According to the Brookings Institution, 80 percent of households with annual incomes of under $50,000 drive cars, and a third of them own multiple vehicles. These vehicles are often older and less efficient. The well-off can easily afford a 2-cent tax due to their additional wealth and ability to buy new, efficient cars, but the disadvantaged must pay the same tax while earning less and filling their tanks more. While 2 cents sounds like a small burden, for workers whose main focus is putting food on the table for their families, every little bit counts.

A gas tax would also have negative effects on Albuquerque’s economy. The Brookings Institute notes that such taxes drain the economy of purchasing power due to their effects on low- and moderate-income families. Put simply, lower-income families generally spend most of their income, meaning that a spending increase in one area, like gas, means that spending decreases accordingly in other areas. Decreased spending harms the economy, especially one which is still recovering from a major downturn. Thus, families are hit with a double effect: first, they must pay more for gas and lose out on spending elsewhere, and then they must deal with the effects of a slow economy.

As the ordinance is written, the tax would be used to “rehabilitate transportation systems.” This could mean directly supporting or allowing existing dollars to be diverted to the controversial Albuquerque Rapid Transit program and the city bus system. Any gas tax paid by motorists should at least be dedicated to improving and expanding Albuquerque’s roads.

Additionally, as Benton himself said recently, much of the revenue will be allocated to “outdated” roadways that are functional but for some reason or another are not compliant with the federal Americans With Disabilities Act. As well-intentioned as this may be, average Albuquerque residents and motorists want roads that get them from A to B with fewer potholes. As time passes, roads are being upgraded to comply with ADA. Adding a new tax onto the backs of local motorists now in order to comply with a law passed back in 1990 is ridiculous.

Even if the proceeds were dedicated specifically to roads, it is worth questioning what the city will receive in terms of “bang for the buck.” That’s because a significant portion of the money generated by the tax will be spent on the creation of a collection and auditing apparatus. Some of the revenue created would have to be spent on additional bureaucracy to collect, audit and set up an appeals process relating to the new tax.

Gas taxes aside, local taxpayers are facing increased tax burdens. Between Bernalillo County and the city of Albuquerque, gross receipts taxes applied to most purchases will have risen an astonishing 29 percent since 2000 once the latest round of tax hikes kicks in this July. We are reminded every day, whether from news reports or by just driving down the street, that our city has not recovered from the economic crisis of 2008. Raising taxes yet again is not likely to improve the local economy.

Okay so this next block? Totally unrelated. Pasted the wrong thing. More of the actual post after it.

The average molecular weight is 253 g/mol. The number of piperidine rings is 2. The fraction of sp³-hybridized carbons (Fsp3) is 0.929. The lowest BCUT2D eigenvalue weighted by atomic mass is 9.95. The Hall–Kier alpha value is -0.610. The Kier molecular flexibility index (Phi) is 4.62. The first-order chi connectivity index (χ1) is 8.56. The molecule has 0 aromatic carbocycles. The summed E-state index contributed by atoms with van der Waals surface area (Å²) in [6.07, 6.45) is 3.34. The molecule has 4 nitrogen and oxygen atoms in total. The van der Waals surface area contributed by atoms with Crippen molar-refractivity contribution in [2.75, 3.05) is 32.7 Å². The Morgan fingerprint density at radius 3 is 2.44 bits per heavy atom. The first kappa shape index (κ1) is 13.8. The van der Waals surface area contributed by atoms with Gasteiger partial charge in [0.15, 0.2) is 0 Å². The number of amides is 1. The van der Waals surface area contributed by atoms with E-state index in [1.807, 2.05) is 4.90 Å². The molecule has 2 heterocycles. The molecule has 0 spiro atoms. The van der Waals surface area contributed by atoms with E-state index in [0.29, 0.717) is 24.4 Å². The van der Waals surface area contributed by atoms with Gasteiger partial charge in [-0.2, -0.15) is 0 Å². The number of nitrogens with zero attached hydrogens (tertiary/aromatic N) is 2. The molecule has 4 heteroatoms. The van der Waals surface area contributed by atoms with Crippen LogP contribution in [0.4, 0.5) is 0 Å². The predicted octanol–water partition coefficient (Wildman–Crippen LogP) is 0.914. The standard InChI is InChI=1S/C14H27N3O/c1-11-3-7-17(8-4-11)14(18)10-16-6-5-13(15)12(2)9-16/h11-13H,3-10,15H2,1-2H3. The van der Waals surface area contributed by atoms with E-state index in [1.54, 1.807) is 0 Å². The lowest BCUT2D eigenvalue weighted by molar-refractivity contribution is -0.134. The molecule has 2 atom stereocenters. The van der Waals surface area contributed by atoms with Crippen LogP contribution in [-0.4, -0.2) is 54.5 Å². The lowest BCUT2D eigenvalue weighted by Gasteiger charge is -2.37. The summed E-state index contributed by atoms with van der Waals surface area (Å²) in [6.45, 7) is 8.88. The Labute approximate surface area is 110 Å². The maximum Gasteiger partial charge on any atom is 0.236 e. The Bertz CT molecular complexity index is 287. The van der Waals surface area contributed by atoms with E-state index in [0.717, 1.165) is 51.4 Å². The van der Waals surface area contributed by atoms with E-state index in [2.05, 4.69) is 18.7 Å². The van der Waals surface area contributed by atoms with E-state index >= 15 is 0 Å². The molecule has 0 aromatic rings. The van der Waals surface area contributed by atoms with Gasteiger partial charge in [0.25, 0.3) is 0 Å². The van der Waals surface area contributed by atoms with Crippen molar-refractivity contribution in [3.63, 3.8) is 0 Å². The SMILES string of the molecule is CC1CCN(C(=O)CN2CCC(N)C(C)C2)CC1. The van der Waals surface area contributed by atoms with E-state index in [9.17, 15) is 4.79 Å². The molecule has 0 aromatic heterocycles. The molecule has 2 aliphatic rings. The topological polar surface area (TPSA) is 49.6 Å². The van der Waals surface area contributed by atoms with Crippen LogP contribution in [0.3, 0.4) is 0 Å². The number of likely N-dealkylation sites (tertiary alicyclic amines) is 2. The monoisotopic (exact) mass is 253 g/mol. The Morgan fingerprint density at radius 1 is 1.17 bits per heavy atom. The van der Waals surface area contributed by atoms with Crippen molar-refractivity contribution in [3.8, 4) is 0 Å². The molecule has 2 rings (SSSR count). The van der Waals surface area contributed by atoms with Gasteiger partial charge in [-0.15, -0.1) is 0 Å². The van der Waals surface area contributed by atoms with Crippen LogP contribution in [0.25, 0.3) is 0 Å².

You can sign the Rio Grande Foundation’s petition to the City Council and Mayor Richard Berry at www.NoABQGasTax.com.

Categories
ART Local Government Transportation

ART Boondoggle Now Faces Legal Scrutiny

For nearly two years, skeptics, critics and opponents have assembled an impressive arsenal of arguments against Albuquerque Rapid Transit, the proposed dedicated busway along Central Avenue.

The mayor, seven of nine city councilors and the city’s transportation bureaucrats don’t care.

Adamantly committed to the project, and unpersuaded by intense public opposition and a plethora of policy-grounded objections, ART’s overseers have forged ahead. They’ve dedicated municipal-bond revenue to the busway. They’ve asked for, and secured, White House approval for $69 million in federal subsidies. And they had planned to begin construction in May.

But last month, two significant obstacles to ART emerged. One lawsuit, filed in state court, lists a number of small businesses and residents as plaintiffs. Another, filed in federal court, is backed by the “Coalition of Concerned Citizens to Make ART Smart,” an “unincorporated association,” as well as Jean and Marc Bernstein, the owners of the Flying Star restaurants.

The state complaint filed last month said Route 66 is “one of the most historic and well-known iconic roads in the U.S.,” and ART will impact “over 150 places on the National Historic Register.” The National Historic Preservation Act “requires that any federally funded undertaking” consider the impact on “any site, building, structure or object that is included in or eligible for inclusion in the National Register of Historic Places,” the suit said. But the analysis of ART’s threat to history was perfunctory, the suit alleged. Plaintiffs requested “a full review of Historic Landmarks and the impact of the project there-on rather than the illegal cursory indication that no significant impacts would occur with regard to Historic Properties.” In addition, the complaint charged that ART would “constitute a complete nuisance and interference with the rights of the existing businesses to continue to contract with their customers and to function.”

The state complaint is strong. Its federal counterpart is stronger. The federal lawsuit charges that the city misrepresented the facts when it asked the Federal Transit Administration for an exemption to the requirement that ART account for its environmental footprint. Central Avenue isn’t known for rich wildlife, but the issue isn’t biology — traffic congestion, traffic patterns, economic vitality and the like, in an urban area must be assessed. Yet Washington approved the city’s request for an exclusion.